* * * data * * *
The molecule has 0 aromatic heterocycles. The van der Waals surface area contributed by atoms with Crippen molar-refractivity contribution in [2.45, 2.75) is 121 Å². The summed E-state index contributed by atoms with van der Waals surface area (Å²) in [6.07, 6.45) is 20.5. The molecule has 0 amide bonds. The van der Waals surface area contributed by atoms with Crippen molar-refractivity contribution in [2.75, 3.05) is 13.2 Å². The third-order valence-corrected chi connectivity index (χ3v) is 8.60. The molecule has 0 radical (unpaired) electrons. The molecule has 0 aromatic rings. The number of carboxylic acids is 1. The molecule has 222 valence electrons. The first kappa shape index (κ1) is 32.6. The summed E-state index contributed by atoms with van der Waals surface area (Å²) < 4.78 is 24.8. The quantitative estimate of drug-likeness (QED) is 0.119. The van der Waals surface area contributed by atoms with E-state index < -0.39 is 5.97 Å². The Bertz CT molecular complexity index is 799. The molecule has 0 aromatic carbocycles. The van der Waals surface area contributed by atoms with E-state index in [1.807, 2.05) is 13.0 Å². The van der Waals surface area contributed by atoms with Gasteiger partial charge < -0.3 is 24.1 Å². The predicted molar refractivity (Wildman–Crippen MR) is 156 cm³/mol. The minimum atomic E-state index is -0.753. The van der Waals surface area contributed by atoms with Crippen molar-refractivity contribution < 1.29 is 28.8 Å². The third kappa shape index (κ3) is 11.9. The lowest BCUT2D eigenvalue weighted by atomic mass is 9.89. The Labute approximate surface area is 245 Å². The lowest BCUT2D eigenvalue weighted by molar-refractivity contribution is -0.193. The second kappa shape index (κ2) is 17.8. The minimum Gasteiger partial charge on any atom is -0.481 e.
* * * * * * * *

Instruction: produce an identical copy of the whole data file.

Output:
The molecule has 0 aromatic heterocycles. The van der Waals surface area contributed by atoms with Crippen molar-refractivity contribution in [2.45, 2.75) is 121 Å². The summed E-state index contributed by atoms with van der Waals surface area (Å²) in [6.07, 6.45) is 20.5. The molecule has 0 amide bonds. The van der Waals surface area contributed by atoms with Crippen molar-refractivity contribution in [2.75, 3.05) is 13.2 Å². The third-order valence-corrected chi connectivity index (χ3v) is 8.60. The molecule has 0 radical (unpaired) electrons. The molecule has 0 aromatic rings. The number of carboxylic acids is 1. The molecule has 222 valence electrons. The first kappa shape index (κ1) is 32.6. The summed E-state index contributed by atoms with van der Waals surface area (Å²) < 4.78 is 24.8. The quantitative estimate of drug-likeness (QED) is 0.119. The van der Waals surface area contributed by atoms with E-state index < -0.39 is 5.97 Å². The Bertz CT molecular complexity index is 799. The molecule has 0 aromatic carbocycles. The van der Waals surface area contributed by atoms with E-state index in [1.807, 2.05) is 13.0 Å². The van der Waals surface area contributed by atoms with Gasteiger partial charge < -0.3 is 24.1 Å². The predicted molar refractivity (Wildman–Crippen MR) is 156 cm³/mol. The minimum atomic E-state index is -0.753. The van der Waals surface area contributed by atoms with Crippen molar-refractivity contribution < 1.29 is 28.8 Å². The third kappa shape index (κ3) is 11.9. The lowest BCUT2D eigenvalue weighted by atomic mass is 9.89. The Labute approximate surface area is 245 Å². The lowest BCUT2D eigenvalue weighted by molar-refractivity contribution is -0.193. The second kappa shape index (κ2) is 17.8. The minimum Gasteiger partial charge on any atom is -0.481 e.